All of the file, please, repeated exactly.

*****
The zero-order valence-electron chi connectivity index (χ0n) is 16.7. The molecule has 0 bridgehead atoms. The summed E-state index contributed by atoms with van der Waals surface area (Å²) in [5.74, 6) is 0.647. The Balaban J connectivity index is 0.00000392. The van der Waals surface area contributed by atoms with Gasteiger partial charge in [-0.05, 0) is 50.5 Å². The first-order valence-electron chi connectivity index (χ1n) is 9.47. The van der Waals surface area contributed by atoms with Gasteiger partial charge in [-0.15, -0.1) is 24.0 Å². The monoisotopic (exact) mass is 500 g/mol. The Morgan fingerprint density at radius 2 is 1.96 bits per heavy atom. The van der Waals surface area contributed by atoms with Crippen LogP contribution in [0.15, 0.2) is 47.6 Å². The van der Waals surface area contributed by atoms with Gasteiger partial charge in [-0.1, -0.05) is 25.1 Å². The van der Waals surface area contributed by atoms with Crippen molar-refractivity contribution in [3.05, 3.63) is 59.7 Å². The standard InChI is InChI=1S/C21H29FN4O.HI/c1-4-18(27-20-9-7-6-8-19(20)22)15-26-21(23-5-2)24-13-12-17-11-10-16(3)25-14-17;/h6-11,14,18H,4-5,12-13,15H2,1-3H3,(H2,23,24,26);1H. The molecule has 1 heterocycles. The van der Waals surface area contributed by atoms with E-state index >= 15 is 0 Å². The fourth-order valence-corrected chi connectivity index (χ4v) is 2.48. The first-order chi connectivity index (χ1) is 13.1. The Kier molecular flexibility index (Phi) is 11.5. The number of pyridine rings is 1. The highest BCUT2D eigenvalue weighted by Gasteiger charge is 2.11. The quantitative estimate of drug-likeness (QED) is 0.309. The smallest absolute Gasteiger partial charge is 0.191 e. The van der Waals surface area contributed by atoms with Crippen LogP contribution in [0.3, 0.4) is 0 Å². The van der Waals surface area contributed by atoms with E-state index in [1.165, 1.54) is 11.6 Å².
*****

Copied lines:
The zero-order valence-electron chi connectivity index (χ0n) is 16.7. The molecule has 0 bridgehead atoms. The summed E-state index contributed by atoms with van der Waals surface area (Å²) in [5.74, 6) is 0.647. The Balaban J connectivity index is 0.00000392. The van der Waals surface area contributed by atoms with Gasteiger partial charge in [-0.05, 0) is 50.5 Å². The first-order valence-electron chi connectivity index (χ1n) is 9.47. The van der Waals surface area contributed by atoms with Gasteiger partial charge in [-0.15, -0.1) is 24.0 Å². The monoisotopic (exact) mass is 500 g/mol. The Morgan fingerprint density at radius 2 is 1.96 bits per heavy atom. The van der Waals surface area contributed by atoms with Crippen LogP contribution in [0.15, 0.2) is 47.6 Å². The van der Waals surface area contributed by atoms with Gasteiger partial charge in [-0.1, -0.05) is 25.1 Å². The van der Waals surface area contributed by atoms with Crippen molar-refractivity contribution in [3.05, 3.63) is 59.7 Å². The standard InChI is InChI=1S/C21H29FN4O.HI/c1-4-18(27-20-9-7-6-8-19(20)22)15-26-21(23-5-2)24-13-12-17-11-10-16(3)25-14-17;/h6-11,14,18H,4-5,12-13,15H2,1-3H3,(H2,23,24,26);1H. The molecule has 1 heterocycles. The van der Waals surface area contributed by atoms with E-state index >= 15 is 0 Å². The fourth-order valence-corrected chi connectivity index (χ4v) is 2.48. The first-order chi connectivity index (χ1) is 13.1. The Kier molecular flexibility index (Phi) is 11.5. The number of pyridine rings is 1. The highest BCUT2D eigenvalue weighted by Gasteiger charge is 2.11. The quantitative estimate of drug-likeness (QED) is 0.309. The smallest absolute Gasteiger partial charge is 0.191 e. The van der Waals surface area contributed by atoms with Crippen LogP contribution in [0.3, 0.4) is 0 Å². The van der Waals surface area contributed by atoms with E-state index in [1.165, 1.54) is 11.6 Å².